Green Improvements and EPC Ratings

4th August 2022

Green Improvements and EPC Ratings

A report published by a recognised property portal last week has discovered that buyers are trying to negotiate the asking price of properties to factor in any green improvements that may need to be made within the next 10 years.

We have previously mentioned in a previous article that the government are aiming to reach Net Zero by 2050. There are arguments to say that there is a lack of understanding about what improvements to make.

According to the report, four in ten home-owners (41%) have made changes to improve the energy efficiency in their homes. The biggest reason behind the 59% not making improvements is because they don’t feel like they need to make improvements, or that it would be too expensive to make the improvements needed.

As expected, the biggest motivation behind home-owners wanting to make these changes is to save money by reducing their energy bills.

Sellers who have made changes which have found to improve the EPC rating of their home are receiving 16% extra on average when selling their home.

The study in question analysed over 200,000 homes that were listed on Rightmove which has sold

Homes where the EPC rating had improved from F to a C added on average an extra 16% to the price achieved of their home.

Ratings that moved from an E to a C added an extra 8% on average, whilst moving from a D to a C added an extra 4% to the overall cost.

Search results from the keyword sort tool on property portals is indicating that potential buyers are more aware of green features. Keywords such as solar panels and heat pumps are being more frequently searched.

More specifically, searches for solar panels have risen from position 500 in November 2020, to position 98 in June 2022. Heat pumps has risen from position 1,000, to position 190.

Estate agents are beginning to recognise that green features are important. There are now 73% more green terms being used by agents as selling points within their property descriptions compared to the start of 2020. These keywords include ‘sustainable’ and low carbon’.

Over the last few months, evidence has shown that better rated home often sells quicker than lower rated properties. EPC B-rated homes were the fastest type of home to sell (average of 30 days).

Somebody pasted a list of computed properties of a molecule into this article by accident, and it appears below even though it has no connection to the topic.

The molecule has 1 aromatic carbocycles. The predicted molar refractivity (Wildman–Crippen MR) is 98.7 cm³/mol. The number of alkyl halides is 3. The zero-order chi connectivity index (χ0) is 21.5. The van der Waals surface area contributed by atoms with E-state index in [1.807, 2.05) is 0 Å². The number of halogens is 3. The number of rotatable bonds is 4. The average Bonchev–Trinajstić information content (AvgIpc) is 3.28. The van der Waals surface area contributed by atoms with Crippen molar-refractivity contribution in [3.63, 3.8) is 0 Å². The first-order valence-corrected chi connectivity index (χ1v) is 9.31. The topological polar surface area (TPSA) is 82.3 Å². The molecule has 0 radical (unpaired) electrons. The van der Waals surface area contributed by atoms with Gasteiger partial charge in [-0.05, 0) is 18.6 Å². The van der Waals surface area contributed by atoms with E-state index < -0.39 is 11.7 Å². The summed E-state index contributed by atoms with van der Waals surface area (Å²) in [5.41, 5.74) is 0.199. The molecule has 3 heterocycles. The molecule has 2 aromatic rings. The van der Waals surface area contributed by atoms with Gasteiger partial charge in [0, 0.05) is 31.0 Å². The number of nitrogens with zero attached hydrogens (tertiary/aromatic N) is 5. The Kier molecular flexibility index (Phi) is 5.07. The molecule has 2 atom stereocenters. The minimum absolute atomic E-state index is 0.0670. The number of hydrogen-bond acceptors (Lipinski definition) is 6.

In the UK the average EPC rating among homes is currently a D. From this, we can assume that properties with the lower EPC ratings (E to a G), are most likely going to see potential buyers negotiating discounts.

Tim Bannister, Director of Property Science for an eminent property search portal, said: “Improving a property’s green credentials is critically important as the UK strives to hit Net Zero.

“The immediate challenge is the sheer number of properties that are currently below an EPC rating of C and the costs involved to fix this.

“There has been much debate about what could happen in the future to homes with poor energy efficiency, and the government has said they will make sure these homes can still get mortgages.

“But I don’t think it would be a surprise if in ten years’ time we see that people taking out mortgages or mortgaging a home with the lowest EPC ratings find that they miss out on the best mortgage rates.”

Together with home buyers, landlords and those renting could see changes as a result of EPC ratings.

Renters are finding that their energy bills are skyrocketing due to low EPC ratings within the UK.

Jamie Lafferty, 39, has decided to terminate his rental contract on his one-bedroom apartment in Glasgow because his monthly energy bill doubled from £110 to £230 when the energy crisis began. The property he occupies has an Energy Performance Certificate rating of G which is the lowest possible rating. 

Lafferty commented: “It has gone from being inconvenient to uninhabitable,”

The property is a protected building which means that it is not feasible to put in double glazing. Also, there is no central heating within the property. My Lafferty has had to make major cutbacks in order to decrease his energy bills.

“My work has taken me to Antarctica six times, so I have a lot of thermal gear. I told myself that I wouldn’t turn the heating on between April and October,”

Landlords are being warned by experts that they need to make energy upgrades to their properties otherwise they could see another month or two of voids combined with rent discounts.